BAKERSFIELD, Calif. (KGET) — It was over 23 years ago that Cari Anderson’s life changed forever. She doesn’t know how she ended up in a big, isolated, empty pasture in the wee hours of the morning, but she does know she almost died there.
It was Nov. 23, 1997 – four days before Thanksgiving — and Anderson had been having a beer at her favorite bar, the Buckhorn on 34th Street. She had loaned an acquaintance $200 from the $3,000 in cash she was carrying. That’s about the last thing she remembers.
A GET employee found her hours later unconscious and clinging to life. She’d been raped and bashed on the head — and her throat slit. And police had no suspects.
The attack left Anderson with devastating physical disabilities. A month passed before she could speak. She permanently lost her sense of smell and taste. She had to re-learn how to walk, how to bathe herself. Sometimes the emotional scars seemed worse.
Bakersfield was captivated when in 2018, 17’s Olivia LaVoice told Anderson’s story. The community came forward with donations of cash, services and good wishes.
Now the BPD has stepped forward too — with the arrest of a 47-year-old man, captured when a 20th-century DNA sample found a match thanks to 21st-century DNA technology.
Michael Allen Fontes was taken into custody Friday in Fresno with the assistance of the U.S. Marshal’s Office. He is being held on charges including attempted murder, rape and aggravated mayhem and is set to be formally arraigned Tuesday.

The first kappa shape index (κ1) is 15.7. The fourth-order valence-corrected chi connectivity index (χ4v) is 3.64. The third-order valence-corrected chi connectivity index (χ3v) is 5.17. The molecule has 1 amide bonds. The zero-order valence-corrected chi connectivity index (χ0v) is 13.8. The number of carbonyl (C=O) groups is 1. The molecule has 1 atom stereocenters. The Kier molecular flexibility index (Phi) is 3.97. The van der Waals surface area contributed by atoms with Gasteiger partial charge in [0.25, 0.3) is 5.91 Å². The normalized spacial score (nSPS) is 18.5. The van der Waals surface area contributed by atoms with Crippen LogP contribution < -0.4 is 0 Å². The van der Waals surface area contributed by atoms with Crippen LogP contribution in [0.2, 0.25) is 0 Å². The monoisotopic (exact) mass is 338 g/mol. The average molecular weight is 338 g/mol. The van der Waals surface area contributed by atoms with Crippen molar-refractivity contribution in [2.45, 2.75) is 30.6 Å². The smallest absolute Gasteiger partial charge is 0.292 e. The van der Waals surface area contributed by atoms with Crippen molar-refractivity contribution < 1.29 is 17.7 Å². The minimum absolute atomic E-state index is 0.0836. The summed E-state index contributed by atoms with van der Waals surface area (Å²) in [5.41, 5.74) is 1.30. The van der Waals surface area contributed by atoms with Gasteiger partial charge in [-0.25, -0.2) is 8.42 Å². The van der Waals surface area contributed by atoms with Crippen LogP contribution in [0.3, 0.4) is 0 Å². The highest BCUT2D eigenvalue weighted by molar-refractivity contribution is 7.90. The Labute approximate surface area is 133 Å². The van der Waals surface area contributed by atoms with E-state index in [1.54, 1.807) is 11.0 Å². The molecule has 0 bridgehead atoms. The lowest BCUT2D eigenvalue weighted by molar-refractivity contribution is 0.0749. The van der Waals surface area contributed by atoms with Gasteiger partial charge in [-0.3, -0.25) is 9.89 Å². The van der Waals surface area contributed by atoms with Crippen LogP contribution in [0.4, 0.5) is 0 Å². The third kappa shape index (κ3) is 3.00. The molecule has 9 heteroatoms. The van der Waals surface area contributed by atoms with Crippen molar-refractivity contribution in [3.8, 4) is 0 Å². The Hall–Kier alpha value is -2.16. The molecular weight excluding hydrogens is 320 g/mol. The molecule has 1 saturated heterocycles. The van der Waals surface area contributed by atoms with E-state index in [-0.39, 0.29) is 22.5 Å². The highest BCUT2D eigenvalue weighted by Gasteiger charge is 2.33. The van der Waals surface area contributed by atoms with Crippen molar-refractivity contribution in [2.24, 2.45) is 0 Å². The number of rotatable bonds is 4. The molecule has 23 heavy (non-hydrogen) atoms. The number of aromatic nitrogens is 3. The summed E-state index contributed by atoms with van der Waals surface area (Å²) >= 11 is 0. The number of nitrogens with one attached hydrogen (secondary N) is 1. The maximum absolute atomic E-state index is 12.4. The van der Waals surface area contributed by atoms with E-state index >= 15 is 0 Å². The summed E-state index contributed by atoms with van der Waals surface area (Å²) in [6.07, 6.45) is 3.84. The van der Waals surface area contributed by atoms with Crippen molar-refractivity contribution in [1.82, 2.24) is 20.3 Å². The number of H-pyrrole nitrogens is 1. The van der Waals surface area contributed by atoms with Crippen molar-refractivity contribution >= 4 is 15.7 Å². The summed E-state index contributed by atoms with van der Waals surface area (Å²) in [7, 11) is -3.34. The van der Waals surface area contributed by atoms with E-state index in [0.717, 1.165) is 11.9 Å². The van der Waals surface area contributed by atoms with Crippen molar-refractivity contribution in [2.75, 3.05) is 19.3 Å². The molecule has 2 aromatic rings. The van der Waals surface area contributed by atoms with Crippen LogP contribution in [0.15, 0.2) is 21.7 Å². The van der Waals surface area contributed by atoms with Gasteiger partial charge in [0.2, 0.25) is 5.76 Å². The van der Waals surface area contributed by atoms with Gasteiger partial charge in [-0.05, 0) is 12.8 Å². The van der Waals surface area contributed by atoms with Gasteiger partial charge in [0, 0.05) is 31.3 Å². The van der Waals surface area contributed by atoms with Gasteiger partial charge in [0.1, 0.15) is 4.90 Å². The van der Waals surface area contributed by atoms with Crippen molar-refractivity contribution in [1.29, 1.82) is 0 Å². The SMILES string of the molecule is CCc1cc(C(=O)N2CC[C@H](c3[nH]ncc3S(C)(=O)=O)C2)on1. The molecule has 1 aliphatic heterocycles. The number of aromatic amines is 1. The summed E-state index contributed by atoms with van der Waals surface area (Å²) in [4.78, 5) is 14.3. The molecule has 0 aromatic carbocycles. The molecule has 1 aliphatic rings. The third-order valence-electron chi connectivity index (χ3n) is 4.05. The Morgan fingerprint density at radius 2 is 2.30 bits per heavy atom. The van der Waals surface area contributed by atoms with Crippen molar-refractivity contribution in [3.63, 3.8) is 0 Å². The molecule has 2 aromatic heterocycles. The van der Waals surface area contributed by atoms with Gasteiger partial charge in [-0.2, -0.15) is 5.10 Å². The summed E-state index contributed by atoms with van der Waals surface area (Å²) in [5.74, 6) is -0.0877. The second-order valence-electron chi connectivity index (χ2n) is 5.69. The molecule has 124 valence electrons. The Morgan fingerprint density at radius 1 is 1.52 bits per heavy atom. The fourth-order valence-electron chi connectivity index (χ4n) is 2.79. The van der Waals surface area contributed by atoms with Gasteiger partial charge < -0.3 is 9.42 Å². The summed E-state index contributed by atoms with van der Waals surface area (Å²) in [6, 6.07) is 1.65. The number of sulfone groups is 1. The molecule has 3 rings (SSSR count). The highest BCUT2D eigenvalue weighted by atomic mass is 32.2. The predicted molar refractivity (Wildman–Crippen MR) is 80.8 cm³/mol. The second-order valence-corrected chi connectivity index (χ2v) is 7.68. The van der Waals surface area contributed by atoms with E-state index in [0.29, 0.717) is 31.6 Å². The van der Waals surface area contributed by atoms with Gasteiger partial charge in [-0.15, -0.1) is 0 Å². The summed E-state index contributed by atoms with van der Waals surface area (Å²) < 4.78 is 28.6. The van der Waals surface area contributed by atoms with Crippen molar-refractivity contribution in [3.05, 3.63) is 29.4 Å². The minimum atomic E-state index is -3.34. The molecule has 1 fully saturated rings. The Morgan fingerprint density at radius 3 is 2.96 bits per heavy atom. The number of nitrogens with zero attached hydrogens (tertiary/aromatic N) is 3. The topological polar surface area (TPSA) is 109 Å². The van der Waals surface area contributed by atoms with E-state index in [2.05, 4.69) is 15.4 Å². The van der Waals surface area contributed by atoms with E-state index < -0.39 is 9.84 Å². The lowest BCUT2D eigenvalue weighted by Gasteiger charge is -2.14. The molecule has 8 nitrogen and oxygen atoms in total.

“It has really hit me hard this weekend since they told me,” Anderson said. ” I sat down in this chair out there (on the driveway) and just fell down. I was numb. I go, ‘I can’t believe this. I didn’t think this would ever happen.’”
Fontes wasn’t even on investigators’ radar at the time of the assault. They didn’t know his name until DNA technology made the introduction.
“I never gave up,” Anderson said, “and Olivia never gave up either and neither did Abshire. She never gave up. She’s been working on my case for a long time.”
BPD Sgt. Christine Abshire has been on the case for six years — and, though there’s been an arrest now, she says the investigation is not over.
“You want to get peace and justice for the victims and their families,” she said.
Anderson isn’t ready to say she has closure — it’s just an arrest. But it feels like progress and she said she’ll take that for now.